Volume 19 Number 59
                       Produced: Fri May 12 18:25:03 1995

Subjects Discussed In This Issue: 

Holidays in the Omer
         [Danny Skaist]
Kiddush on Yom HaAtzmaut
         [Dave Curwin]
         [Lon Eisenberg]
Sefira - Customs during the Omer
         [Yehudah Edelstein]
Sefira comments
         [Philip Ledereic]
Starting the Seder early
         [Akiva Miller]
Yom Ha'atzmaut & Sefira
         [Joseph Steinberg]
Yom HaAtzmaut (different issues)
         [Meir Shinnar]


From: DANNY%<ILNCRD@...> (Danny Skaist)
Date: Thu, 11 May 95 14:24 IST
Subject: Holidays in the Omer

>Gilad J. Gevaryahu
>"Thirty-third day in the period of the counting of the Omer ("Lag"=33),
>corresponding to the 18th day of Iyyar. This day is celebrated as a
>semi-holiday, although the reason for the celebration has not been
>definitely ascertained. The reason most commonly given is that the

How about the reason that on 18th Iyyar the manna started in the midbar ?
That reason makes lag b'omer the oldest non-biblical (semi-)holiday.

>Joe Goldstein
>Therefore the period of the 3 weeks Culminating in Tisha Be'av was also
>included in that time of happiness. Does anyone think those days
>are reverting to days of happiness? Those days WILL revert when

Have you noticed that the period between Yom Ha'atzmout and Yom
Yerushalem is "three weeks".

The temple burned on the 10th of Av and that is the date that should
have been kept, but since the 1st temple was destroyed on the 9th and
since the fire was started on the 9th we keep that instead. (although
the "9" days does extend into the 10th)

The British left Israel on the 6th of Iyar.  The mandate ended at
Midnight between the 15th and the 16th.  In order to avoid Hillul
Shabbat the state was declared Friday afternoon the 5th of
Iyur. (However as the gemorra in megilot states "two rulers cannot rule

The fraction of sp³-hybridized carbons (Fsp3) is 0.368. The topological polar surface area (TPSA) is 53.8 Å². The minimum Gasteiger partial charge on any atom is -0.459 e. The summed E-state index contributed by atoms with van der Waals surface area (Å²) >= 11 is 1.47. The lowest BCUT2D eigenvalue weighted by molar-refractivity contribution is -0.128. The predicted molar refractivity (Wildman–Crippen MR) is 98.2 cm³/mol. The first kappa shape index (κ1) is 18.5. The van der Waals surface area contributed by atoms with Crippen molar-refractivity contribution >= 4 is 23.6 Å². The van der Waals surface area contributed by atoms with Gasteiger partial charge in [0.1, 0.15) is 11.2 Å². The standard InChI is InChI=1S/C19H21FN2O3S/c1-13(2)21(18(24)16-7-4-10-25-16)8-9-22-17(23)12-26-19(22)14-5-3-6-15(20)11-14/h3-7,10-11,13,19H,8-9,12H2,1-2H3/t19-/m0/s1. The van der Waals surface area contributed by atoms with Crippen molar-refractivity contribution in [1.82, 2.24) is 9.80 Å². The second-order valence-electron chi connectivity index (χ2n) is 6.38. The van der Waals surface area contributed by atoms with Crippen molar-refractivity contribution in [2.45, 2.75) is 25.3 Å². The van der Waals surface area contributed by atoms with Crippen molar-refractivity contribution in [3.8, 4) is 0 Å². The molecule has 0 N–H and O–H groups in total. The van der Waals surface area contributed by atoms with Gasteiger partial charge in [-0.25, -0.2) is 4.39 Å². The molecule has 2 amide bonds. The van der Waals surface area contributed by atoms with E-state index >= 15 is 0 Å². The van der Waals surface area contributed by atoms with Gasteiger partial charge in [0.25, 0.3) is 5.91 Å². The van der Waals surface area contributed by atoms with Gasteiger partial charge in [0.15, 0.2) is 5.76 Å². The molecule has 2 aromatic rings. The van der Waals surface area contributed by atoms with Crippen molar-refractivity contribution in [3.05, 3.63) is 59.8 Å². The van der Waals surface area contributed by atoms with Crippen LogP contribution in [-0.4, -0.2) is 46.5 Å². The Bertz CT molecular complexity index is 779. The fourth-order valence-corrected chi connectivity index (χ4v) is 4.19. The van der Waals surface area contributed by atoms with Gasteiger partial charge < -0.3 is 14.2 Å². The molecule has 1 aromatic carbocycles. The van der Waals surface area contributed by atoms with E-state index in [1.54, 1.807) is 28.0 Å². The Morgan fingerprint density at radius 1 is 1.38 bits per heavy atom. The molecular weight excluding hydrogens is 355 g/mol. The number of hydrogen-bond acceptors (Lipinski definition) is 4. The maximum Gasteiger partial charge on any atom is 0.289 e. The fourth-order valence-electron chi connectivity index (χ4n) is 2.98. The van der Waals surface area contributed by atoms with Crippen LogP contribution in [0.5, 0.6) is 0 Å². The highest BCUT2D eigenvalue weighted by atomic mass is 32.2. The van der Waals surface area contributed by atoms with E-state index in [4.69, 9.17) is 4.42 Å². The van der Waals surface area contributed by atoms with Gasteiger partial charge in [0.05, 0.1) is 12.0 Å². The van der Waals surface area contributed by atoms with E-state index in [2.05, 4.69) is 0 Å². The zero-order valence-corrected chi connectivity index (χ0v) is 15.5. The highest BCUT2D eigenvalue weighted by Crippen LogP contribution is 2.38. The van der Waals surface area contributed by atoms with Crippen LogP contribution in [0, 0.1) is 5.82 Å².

at the same time")

>From the 17th Tamuz to the 10th of Av is 23 days inclusive.
>From the  6th Iyur  to the 28th Iyyur is 23 days inclusive.

As it was destroyed [...] so shall it be rebuilt....



From: Dave Curwin <6524dcurw@...>
Date: Fri, 12 May 1995 01:01:15 EDT
Subject: Kiddush on Yom HaAtzmaut

Jerrold Landau wrote:
>However, if the Kiddush simply entails the recitation of some Psukim
>(Biblical Verses) and the making of a 'Borei Pri Hagafen' (Blessing over
>wine), which is what I believe is the case, then it is not really a
>Kiddush, but really an expression of 'lechayim' (i.e. a toast) to the
>State of Israel.  It is always permitted to recite Psukim, and it is
>generally always permitted to drink a cup of wine, so there really is
>nothing wrong with this type of Kiddush on Yom Haatzmaut (although the
>use of the term Kiddush may be a misnomer).

Without entering the debate over the legitimacy of giving formal 
praise to God for His miraculous acts over the last 50 years, I have
to disagree with Jerrold's definition of Kiddush. If "simply...some Psukim"
and "the making of a 'Borei Pri Hagafen'" does not constitute Kiddush,
then how do you explain Kiddush Rabba (the kiddush said on Shabbat day)
which also only contains psukim and 'borei pri hagafen'? 

As far as the general debate though, the basis of the customs of Kibbutz
HaDati (who first institued prayers for Yom HaAtzmaut) is in the psak
of Rabbeinu Tam, who said that customs of a community, that have been
practiced for a long time, and are of clear religious importance, like
saying hallel on Rosh Chodesh, are deserving of a bracha. Rav Goren, Rav
Elimelech Bar Shaul, and others agreed that Rabbeinu Tam's psak applies
here, and remember that "Shmuel in his generation is like Yiftach in
his generation" -- we judge our religious leaders by the times they 
live in. 

David Curwin		With wife Toby, Shaliach to Boston, MA
904 Centre St.          List Owner of B-AKIVA on Jerusalem One
Newton, MA 02159                   <6524dcurw@...>
617 527 0977          Why are we here? "L'hafitz Tora V'Avoda"


From: Lon Eisenberg <eisenbrg@...>
Date: Thu, 11 May 1995 11:19:41 +0000
Subject: Purim

Rabbi Taburi (Har Nof) pointed out to me that for whatever reason any
place keeps Purim for 2 days, the blessing for the Megillah would have
to be on the first day.  I previously thought that those places (such as
certain congregations in Har Nof and Mevassereth) who did so would say
the blessings on the 2nd day, since the doubt is not whether the city
(Jerusalem) was walled, but whether or not they are part of Jerusalem.
The problem, however, with saying the blessings on the second day is
that you've already fulfilled the commandment of reading (even if only
bedi `avad [after the fact]), so you can't make a blessing after doing
the commandment.

Lon Eisenberg   Motorola Israel, Ltd.  Phone:+972 3 5659578 Fax:+972 3 5658205


From: <yehudah@...> (Yehudah Edelstein)
Date: Wed, 10 May 1995 21:53:36 +0200
Subject: Sefira - Customs during the Omer

 In previous postings it has been mentioned that Yom Haatzmaut conflict